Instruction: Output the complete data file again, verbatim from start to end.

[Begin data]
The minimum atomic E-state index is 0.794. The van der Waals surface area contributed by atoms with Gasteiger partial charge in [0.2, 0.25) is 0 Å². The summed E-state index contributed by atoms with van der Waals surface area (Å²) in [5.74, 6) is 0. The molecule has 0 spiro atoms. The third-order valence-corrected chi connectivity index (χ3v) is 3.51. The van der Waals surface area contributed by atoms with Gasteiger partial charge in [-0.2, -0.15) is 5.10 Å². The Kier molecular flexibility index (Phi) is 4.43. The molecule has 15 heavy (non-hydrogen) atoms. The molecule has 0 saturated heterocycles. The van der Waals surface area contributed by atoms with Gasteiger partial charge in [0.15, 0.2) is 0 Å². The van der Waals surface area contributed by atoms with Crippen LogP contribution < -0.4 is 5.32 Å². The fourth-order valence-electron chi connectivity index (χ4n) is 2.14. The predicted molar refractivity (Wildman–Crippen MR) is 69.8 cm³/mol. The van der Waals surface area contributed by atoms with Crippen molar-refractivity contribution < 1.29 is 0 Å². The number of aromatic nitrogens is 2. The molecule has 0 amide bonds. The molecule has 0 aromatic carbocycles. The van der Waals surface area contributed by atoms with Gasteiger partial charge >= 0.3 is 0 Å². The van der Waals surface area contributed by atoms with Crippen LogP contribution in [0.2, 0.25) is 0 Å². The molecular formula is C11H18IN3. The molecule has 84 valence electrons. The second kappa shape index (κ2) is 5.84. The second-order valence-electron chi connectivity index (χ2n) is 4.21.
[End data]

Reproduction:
The minimum atomic E-state index is 0.794. The van der Waals surface area contributed by atoms with Gasteiger partial charge in [0.2, 0.25) is 0 Å². The summed E-state index contributed by atoms with van der Waals surface area (Å²) in [5.74, 6) is 0. The molecule has 0 spiro atoms. The third-order valence-corrected chi connectivity index (χ3v) is 3.51. The van der Waals surface area contributed by atoms with Gasteiger partial charge in [-0.2, -0.15) is 5.10 Å². The Kier molecular flexibility index (Phi) is 4.43. The molecule has 15 heavy (non-hydrogen) atoms. The molecule has 0 saturated heterocycles. The van der Waals surface area contributed by atoms with Gasteiger partial charge in [0.15, 0.2) is 0 Å². The van der Waals surface area contributed by atoms with Crippen LogP contribution < -0.4 is 5.32 Å². The fourth-order valence-electron chi connectivity index (χ4n) is 2.14. The predicted molar refractivity (Wildman–Crippen MR) is 69.8 cm³/mol. The van der Waals surface area contributed by atoms with Crippen molar-refractivity contribution < 1.29 is 0 Å². The number of aromatic nitrogens is 2. The molecule has 0 amide bonds. The molecule has 0 aromatic carbocycles. The van der Waals surface area contributed by atoms with Gasteiger partial charge >= 0.3 is 0 Å². The van der Waals surface area contributed by atoms with Crippen LogP contribution in [0.2, 0.25) is 0 Å². The molecular formula is C11H18IN3. The molecule has 84 valence electrons. The second kappa shape index (κ2) is 5.84. The second-order valence-electron chi connectivity index (χ2n) is 4.21.